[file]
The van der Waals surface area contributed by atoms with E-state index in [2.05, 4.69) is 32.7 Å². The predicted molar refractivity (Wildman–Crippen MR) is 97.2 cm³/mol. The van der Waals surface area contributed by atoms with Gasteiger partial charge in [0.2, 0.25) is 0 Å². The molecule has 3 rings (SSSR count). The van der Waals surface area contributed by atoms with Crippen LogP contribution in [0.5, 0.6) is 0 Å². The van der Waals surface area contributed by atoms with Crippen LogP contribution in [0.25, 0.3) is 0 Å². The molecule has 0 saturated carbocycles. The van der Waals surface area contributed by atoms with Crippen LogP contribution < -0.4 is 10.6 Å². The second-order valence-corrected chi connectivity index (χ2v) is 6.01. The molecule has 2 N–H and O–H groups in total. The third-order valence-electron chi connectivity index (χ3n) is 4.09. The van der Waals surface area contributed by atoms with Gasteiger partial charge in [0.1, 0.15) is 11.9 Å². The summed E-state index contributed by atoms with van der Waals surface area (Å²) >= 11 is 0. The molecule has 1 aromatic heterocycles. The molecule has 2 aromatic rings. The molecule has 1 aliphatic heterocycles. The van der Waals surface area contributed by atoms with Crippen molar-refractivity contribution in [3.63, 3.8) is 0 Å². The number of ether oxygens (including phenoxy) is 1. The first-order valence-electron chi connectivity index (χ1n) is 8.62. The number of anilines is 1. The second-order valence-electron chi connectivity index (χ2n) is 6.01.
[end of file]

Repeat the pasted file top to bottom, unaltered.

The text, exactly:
The van der Waals surface area contributed by atoms with E-state index in [2.05, 4.69) is 32.7 Å². The predicted molar refractivity (Wildman–Crippen MR) is 97.2 cm³/mol. The van der Waals surface area contributed by atoms with Gasteiger partial charge in [0.2, 0.25) is 0 Å². The molecule has 3 rings (SSSR count). The van der Waals surface area contributed by atoms with Crippen LogP contribution in [0.5, 0.6) is 0 Å². The van der Waals surface area contributed by atoms with Crippen LogP contribution in [0.25, 0.3) is 0 Å². The molecule has 0 saturated carbocycles. The van der Waals surface area contributed by atoms with Crippen LogP contribution < -0.4 is 10.6 Å². The second-order valence-corrected chi connectivity index (χ2v) is 6.01. The molecule has 2 N–H and O–H groups in total. The third-order valence-electron chi connectivity index (χ3n) is 4.09. The van der Waals surface area contributed by atoms with Gasteiger partial charge in [0.1, 0.15) is 11.9 Å². The summed E-state index contributed by atoms with van der Waals surface area (Å²) >= 11 is 0. The molecule has 1 aromatic heterocycles. The molecule has 2 aromatic rings. The molecule has 1 aliphatic heterocycles. The van der Waals surface area contributed by atoms with Crippen molar-refractivity contribution in [3.63, 3.8) is 0 Å². The number of ether oxygens (including phenoxy) is 1. The first-order valence-electron chi connectivity index (χ1n) is 8.62. The number of anilines is 1. The second-order valence-electron chi connectivity index (χ2n) is 6.01.